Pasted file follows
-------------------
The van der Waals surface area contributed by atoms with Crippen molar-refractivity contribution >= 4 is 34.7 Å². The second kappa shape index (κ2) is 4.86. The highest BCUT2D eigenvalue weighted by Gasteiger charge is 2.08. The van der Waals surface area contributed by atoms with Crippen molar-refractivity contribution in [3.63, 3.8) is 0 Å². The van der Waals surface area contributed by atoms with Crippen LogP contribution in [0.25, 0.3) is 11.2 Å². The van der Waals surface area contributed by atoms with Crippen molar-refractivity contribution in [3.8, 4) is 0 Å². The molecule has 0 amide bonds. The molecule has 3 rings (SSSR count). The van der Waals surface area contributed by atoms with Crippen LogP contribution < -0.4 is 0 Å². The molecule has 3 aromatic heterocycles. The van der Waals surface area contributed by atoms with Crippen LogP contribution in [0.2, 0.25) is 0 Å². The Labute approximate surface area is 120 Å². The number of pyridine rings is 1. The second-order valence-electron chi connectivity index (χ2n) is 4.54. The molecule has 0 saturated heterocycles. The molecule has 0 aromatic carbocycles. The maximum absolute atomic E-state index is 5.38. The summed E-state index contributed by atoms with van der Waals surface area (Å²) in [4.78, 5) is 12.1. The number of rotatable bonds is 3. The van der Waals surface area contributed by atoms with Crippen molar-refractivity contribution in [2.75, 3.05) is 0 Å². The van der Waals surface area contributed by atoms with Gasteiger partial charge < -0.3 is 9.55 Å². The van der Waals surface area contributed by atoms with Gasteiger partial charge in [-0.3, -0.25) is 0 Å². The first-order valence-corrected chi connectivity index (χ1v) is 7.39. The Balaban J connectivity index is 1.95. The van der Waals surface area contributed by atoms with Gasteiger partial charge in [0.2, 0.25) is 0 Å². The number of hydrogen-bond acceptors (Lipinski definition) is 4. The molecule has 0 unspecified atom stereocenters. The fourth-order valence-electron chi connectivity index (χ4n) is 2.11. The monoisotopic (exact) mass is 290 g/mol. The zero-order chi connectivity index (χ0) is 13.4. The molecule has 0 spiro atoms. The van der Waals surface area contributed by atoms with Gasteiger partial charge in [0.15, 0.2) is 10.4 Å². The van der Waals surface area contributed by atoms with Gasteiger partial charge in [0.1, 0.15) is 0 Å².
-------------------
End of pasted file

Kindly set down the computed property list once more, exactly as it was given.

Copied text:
The van der Waals surface area contributed by atoms with Crippen molar-refractivity contribution >= 4 is 34.7 Å². The second kappa shape index (κ2) is 4.86. The highest BCUT2D eigenvalue weighted by Gasteiger charge is 2.08. The van der Waals surface area contributed by atoms with Crippen molar-refractivity contribution in [3.63, 3.8) is 0 Å². The van der Waals surface area contributed by atoms with Crippen LogP contribution in [0.25, 0.3) is 11.2 Å². The van der Waals surface area contributed by atoms with Crippen molar-refractivity contribution in [3.8, 4) is 0 Å². The molecule has 0 amide bonds. The molecule has 3 rings (SSSR count). The van der Waals surface area contributed by atoms with Crippen LogP contribution < -0.4 is 0 Å². The molecule has 3 aromatic heterocycles. The van der Waals surface area contributed by atoms with Crippen LogP contribution in [0.2, 0.25) is 0 Å². The Labute approximate surface area is 120 Å². The number of pyridine rings is 1. The second-order valence-electron chi connectivity index (χ2n) is 4.54. The molecule has 0 saturated heterocycles. The molecule has 0 aromatic carbocycles. The maximum absolute atomic E-state index is 5.38. The summed E-state index contributed by atoms with van der Waals surface area (Å²) in [4.78, 5) is 12.1. The number of rotatable bonds is 3. The van der Waals surface area contributed by atoms with Crippen molar-refractivity contribution in [2.75, 3.05) is 0 Å². The van der Waals surface area contributed by atoms with Gasteiger partial charge < -0.3 is 9.55 Å². The van der Waals surface area contributed by atoms with Gasteiger partial charge in [-0.3, -0.25) is 0 Å². The first-order valence-corrected chi connectivity index (χ1v) is 7.39. The Balaban J connectivity index is 1.95. The van der Waals surface area contributed by atoms with Gasteiger partial charge in [0.2, 0.25) is 0 Å². The number of hydrogen-bond acceptors (Lipinski definition) is 4. The molecule has 0 unspecified atom stereocenters. The fourth-order valence-electron chi connectivity index (χ4n) is 2.11. The monoisotopic (exact) mass is 290 g/mol. The zero-order chi connectivity index (χ0) is 13.4. The molecule has 0 spiro atoms. The van der Waals surface area contributed by atoms with Gasteiger partial charge in [0.15, 0.2) is 10.4 Å². The van der Waals surface area contributed by atoms with Gasteiger partial charge in [0.1, 0.15) is 0 Å².